I love immersive builds, where everywhere you look there is LEGO, except the sky (I don’t like brick-built skies, due to the brick pattern). It’s like I’m one of the minifigures, standing in the scene, seeing the sights. It is my preferred building style, at least when buildings and rooms are involved, and one that I (Benjamin Stenlund) used in my latest creation. Set in the Guilds of Historica’s fifth guild, Varlyrio, in the Venice-like capital of Illaryian, it depicts a slice of daily life, with gondoliers poling, shopkeepers selling, families visiting, soldiers guarding, sailors lounging, and rogues prowling.
I tried to vary up the action of the figs to make it lively without being cluttered, and to vary the patterns of the houses to make it homogeneous without being monotonous. All of the buildings have the same roof style, with tiles pressed down on just one end, but three colors are used (you can barely see the lone dark grey roof on the right) to mix it up. Varying the patterns and heights of the buildings helps to make it visually interesting, but basic patterns get repeated. It’s like a block of modular buildings, if LEGO made modular buildings that were just rickety facades with no interiors. I don’t build interiors, unless it’s going to be visible in the shot, since it won’t be seen. That’s just wasted effort for my purposes. Another secret is that the water ends just around the corner under the bridge, where it stops being visible. It’s all about the camera shot, for me. And yet, it looks so nice, I’d like to visit the place myself. If only I were about 1.5 inches tall…
Although castles are some of the coolest things you can design with LEGO bricks, there’s one reason they will never be cooler than mechs and vehicles; they are immovable. Spencer Winson adds just a handful of ball hinges to one of his towers and — voila! — who needs royal carriages anymore? And it’s not only the concept of the mech-tower itself that makes the build outstanding, but also the iconic yellow/red/blue color range. The design of the tower was undoubtedly inspired by the legendary 375 Castle set, but have you noticed that the tower in the background is built of Duplo bricks? I must admit I have never seen this double arch Duplo piece before. It is more than 40 years old but still looks stunning in new creations.
The recent trend in the LEGO-sphere community has all been about magical floating compression structures, better known as a tensegrity – a portmanteau of “tensional integrity”. The fad started with a very rudimentary build on a Reddit and soon spawned many more creative iterations. We pick a few of the more outstanding ones that we’ve seen that has impressed us. A couple of them come with build videos and instruction guides for you to build your very own.
One of the hottest LEGO fads right now is tensegrity sculptures. These builds use tricky physics to create models with sections suspended in mid-air with no obvious means of support. I’ve seen a lot of different approaches, but captainsmog has come up with one of the best. Invocation features a giant flying dragon, suspended in the air by taut lengths of LEGO chain. There’s no Photoshop trickery here. It’s just science. But I’m willing to admit there’s just a bit of magic, too.
Even if there wasn’t mind-bending suspension going on, this would be a great build to look at. The dragon’s belly is constructed of minifigure arms, creating an eerie organic feel to that armor. And the invocation platform is pretty swanky, too. I like the use of minifigure beards to create different versions of drippy candle wax, and the use of glow-in-the-dark tile for lines of mystic power is inspired. There are even tiny little touches, like the candle flames all blowing outward from the downdraft from the dragon’s wings. I love that attention to detail.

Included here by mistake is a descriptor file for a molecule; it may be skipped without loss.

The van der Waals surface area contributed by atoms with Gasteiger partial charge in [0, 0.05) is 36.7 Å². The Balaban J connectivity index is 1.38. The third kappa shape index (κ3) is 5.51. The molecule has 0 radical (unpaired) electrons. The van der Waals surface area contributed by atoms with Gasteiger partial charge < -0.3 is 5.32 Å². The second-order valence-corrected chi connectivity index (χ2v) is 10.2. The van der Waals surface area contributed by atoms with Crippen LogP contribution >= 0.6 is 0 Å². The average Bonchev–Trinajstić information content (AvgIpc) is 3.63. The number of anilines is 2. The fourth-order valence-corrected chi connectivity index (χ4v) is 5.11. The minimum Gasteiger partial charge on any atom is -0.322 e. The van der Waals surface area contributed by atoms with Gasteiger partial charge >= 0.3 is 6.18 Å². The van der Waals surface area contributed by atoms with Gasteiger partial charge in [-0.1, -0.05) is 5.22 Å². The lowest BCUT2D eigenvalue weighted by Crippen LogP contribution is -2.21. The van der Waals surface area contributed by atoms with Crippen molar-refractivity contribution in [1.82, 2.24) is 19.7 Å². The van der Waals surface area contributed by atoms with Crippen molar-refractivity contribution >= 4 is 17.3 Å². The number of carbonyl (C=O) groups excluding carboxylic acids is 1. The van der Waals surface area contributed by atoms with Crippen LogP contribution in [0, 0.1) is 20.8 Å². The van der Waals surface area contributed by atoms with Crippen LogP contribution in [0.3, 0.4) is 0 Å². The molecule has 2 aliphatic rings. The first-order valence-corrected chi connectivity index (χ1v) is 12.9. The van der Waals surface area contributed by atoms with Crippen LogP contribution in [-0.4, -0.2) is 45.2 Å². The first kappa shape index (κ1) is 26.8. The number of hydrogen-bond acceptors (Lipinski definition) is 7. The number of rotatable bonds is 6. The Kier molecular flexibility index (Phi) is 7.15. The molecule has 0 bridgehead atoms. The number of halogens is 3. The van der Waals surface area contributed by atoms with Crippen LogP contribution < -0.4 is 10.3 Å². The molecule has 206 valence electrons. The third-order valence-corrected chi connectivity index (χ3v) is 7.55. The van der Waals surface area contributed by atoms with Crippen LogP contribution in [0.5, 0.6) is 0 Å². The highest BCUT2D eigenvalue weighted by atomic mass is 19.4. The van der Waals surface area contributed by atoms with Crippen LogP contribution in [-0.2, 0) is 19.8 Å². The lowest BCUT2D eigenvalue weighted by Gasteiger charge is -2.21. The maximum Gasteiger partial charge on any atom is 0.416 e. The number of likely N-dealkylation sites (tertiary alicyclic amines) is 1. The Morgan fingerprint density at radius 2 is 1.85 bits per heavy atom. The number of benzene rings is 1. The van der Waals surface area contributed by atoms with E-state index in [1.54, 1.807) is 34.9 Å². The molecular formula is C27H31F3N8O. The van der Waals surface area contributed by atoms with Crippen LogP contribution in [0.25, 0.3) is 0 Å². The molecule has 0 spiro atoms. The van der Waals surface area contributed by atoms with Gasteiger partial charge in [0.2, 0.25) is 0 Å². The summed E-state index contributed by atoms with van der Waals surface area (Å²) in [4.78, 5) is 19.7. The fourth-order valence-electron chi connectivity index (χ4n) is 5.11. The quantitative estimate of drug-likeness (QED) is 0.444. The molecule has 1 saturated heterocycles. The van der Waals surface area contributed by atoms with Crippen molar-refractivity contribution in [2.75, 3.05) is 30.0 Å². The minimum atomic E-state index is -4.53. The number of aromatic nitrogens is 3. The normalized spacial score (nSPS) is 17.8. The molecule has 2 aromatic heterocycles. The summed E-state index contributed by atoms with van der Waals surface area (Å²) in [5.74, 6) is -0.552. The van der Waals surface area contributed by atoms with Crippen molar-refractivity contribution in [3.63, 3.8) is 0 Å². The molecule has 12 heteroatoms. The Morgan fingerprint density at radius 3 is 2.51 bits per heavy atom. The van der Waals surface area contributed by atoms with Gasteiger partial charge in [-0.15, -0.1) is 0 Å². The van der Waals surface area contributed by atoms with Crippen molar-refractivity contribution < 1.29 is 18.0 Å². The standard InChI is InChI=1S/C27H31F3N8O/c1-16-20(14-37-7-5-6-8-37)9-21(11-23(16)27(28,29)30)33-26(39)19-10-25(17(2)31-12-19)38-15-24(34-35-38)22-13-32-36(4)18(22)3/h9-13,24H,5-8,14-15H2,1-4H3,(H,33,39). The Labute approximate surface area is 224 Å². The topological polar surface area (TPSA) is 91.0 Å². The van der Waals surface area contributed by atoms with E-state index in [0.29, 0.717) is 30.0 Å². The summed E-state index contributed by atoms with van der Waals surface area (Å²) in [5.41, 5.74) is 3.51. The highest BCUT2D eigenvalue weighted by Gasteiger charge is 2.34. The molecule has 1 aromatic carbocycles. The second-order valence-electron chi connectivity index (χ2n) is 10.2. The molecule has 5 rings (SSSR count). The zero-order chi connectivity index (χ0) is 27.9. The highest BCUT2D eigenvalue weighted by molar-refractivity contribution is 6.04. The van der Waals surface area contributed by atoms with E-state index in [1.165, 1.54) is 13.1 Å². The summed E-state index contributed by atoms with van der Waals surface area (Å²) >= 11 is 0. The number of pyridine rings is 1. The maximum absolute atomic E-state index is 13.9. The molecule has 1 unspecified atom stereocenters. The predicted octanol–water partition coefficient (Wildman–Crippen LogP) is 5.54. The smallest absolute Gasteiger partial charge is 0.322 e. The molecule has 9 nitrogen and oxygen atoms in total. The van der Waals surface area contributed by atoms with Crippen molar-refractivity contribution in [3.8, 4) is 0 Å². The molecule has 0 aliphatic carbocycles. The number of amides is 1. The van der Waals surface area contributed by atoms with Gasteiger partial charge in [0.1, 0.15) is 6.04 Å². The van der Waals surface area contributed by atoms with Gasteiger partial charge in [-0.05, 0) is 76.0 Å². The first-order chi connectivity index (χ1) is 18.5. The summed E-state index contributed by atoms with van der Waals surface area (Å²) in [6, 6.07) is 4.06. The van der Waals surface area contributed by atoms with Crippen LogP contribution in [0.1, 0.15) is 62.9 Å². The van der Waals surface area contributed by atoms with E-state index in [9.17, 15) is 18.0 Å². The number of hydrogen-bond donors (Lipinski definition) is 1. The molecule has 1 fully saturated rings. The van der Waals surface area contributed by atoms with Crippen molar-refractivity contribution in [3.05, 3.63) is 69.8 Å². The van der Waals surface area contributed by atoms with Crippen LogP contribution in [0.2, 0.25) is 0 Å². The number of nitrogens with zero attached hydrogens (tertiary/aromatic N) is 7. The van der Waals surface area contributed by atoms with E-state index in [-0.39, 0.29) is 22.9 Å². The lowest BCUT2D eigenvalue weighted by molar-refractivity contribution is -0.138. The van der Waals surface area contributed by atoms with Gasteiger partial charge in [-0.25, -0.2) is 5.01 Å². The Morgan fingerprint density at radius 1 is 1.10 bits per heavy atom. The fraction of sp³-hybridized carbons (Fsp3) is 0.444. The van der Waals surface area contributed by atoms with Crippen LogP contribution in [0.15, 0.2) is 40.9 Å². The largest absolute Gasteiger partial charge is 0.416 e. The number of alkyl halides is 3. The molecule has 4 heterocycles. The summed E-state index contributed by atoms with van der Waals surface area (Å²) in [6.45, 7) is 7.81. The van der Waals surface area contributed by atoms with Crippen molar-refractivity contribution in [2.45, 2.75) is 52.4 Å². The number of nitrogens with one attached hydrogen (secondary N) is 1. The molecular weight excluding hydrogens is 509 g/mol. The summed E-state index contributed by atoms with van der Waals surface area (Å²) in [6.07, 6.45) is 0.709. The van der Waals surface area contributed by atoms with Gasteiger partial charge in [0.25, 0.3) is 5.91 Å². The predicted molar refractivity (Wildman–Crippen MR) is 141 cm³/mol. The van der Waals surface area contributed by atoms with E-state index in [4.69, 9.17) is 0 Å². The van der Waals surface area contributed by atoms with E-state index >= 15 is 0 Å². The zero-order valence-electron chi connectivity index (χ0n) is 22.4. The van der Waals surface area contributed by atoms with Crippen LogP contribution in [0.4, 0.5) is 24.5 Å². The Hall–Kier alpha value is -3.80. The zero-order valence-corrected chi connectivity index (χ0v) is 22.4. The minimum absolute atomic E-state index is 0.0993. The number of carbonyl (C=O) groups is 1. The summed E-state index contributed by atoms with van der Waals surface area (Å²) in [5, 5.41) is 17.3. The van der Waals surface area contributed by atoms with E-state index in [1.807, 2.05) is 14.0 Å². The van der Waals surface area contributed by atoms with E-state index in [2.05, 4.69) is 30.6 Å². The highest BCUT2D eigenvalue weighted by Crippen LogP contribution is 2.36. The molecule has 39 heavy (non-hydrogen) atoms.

Not all hobbits lived in snug little tunnels under the rolling hills of the Shire. Some of them made their homes in the trees. These adventurous souls were probably Brandybucks or Tooks mind you, and the sensible folks around Hobbiton always suspected they were a little odd in the head. This fantastical LEGO treehouse home built by Mountain Hobbit is a cracker. The tree itself is wonderful, all gnarled and ancient with some serious root action going on, and the house set into the trunk is an interesting selection of angles. But it’s the little details which make this model pop — the vines wrapping around the tree’s branches, the window and the lantern, the hanging bunting, and the little basket of possessions. Lovely stuff.
I hear it all the time from would-be builders that they just don’t have enough pieces in their collections. “I can’t make anything cool,” they bemoan, as if having a billion LEGO elements at their disposal would make building easier. Now, in some respects, that is true; having more parts does expand the horizons of what you can build. But more importantly, building cool things comes from an eye for how to use the parts one has, rather than the parts one wishes one had, and a small collection is as good as a large one in that respect. Take this windmill by Inthert, for example. It’s not huge. It didn’t take a lot of parts. Granted, there are some specialty parts like the green palettes and the green feathers, but most of what is in the build could come from the collection of anyone who has a few sets. It’s in the art of arrangement, the way the parts are used, that the coolness comes. And that comes not from having a ton of bricks, but from using them a ton and getting familiar with them.
For example, who, having the fence piece, thinks to put it into the bottom of a jumper plate? Not I. And the tiny round tower, the artfully placed foliage of all sorts, the grille tile fence…the list of clever constructions goes on. And the little Heroica figures are just the cherry on top. And it did not take a billion bricks! So what are you waiting for? Go get your collection out and start building something, if you aren’t already. With this quarantine, I know you have time.